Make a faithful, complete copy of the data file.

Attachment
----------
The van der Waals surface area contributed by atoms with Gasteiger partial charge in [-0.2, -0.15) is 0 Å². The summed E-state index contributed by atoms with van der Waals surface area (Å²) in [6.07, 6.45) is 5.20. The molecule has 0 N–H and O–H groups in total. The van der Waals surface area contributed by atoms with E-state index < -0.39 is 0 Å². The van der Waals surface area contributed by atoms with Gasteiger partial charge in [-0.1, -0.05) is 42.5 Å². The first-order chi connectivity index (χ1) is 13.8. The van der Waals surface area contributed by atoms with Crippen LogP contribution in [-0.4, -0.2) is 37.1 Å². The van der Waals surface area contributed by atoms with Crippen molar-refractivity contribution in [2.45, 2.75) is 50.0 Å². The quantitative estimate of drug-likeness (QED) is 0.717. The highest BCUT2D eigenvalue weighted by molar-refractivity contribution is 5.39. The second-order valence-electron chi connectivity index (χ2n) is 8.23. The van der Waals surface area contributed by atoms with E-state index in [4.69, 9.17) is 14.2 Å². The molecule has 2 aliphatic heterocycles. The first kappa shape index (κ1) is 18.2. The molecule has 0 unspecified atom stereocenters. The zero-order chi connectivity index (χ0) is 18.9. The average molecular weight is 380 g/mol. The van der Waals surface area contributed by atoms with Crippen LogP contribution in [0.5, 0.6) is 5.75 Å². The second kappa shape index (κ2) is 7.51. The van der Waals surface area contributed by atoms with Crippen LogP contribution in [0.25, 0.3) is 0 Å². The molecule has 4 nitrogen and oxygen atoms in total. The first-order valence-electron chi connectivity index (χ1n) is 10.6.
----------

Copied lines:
The van der Waals surface area contributed by atoms with Gasteiger partial charge in [-0.2, -0.15) is 0 Å². The summed E-state index contributed by atoms with van der Waals surface area (Å²) in [6.07, 6.45) is 5.20. The molecule has 0 N–H and O–H groups in total. The van der Waals surface area contributed by atoms with E-state index < -0.39 is 0 Å². The van der Waals surface area contributed by atoms with Gasteiger partial charge in [-0.1, -0.05) is 42.5 Å². The first-order chi connectivity index (χ1) is 13.8. The van der Waals surface area contributed by atoms with Crippen LogP contribution in [-0.4, -0.2) is 37.1 Å². The van der Waals surface area contributed by atoms with Crippen molar-refractivity contribution in [2.45, 2.75) is 50.0 Å². The quantitative estimate of drug-likeness (QED) is 0.717. The highest BCUT2D eigenvalue weighted by molar-refractivity contribution is 5.39. The second-order valence-electron chi connectivity index (χ2n) is 8.23. The van der Waals surface area contributed by atoms with E-state index in [4.69, 9.17) is 14.2 Å². The molecule has 2 aliphatic heterocycles. The first kappa shape index (κ1) is 18.2. The molecule has 0 unspecified atom stereocenters. The zero-order chi connectivity index (χ0) is 18.9. The average molecular weight is 380 g/mol. The van der Waals surface area contributed by atoms with Crippen LogP contribution in [0.5, 0.6) is 5.75 Å². The second kappa shape index (κ2) is 7.51. The van der Waals surface area contributed by atoms with Crippen LogP contribution in [0.25, 0.3) is 0 Å². The molecule has 4 nitrogen and oxygen atoms in total. The first-order valence-electron chi connectivity index (χ1n) is 10.6.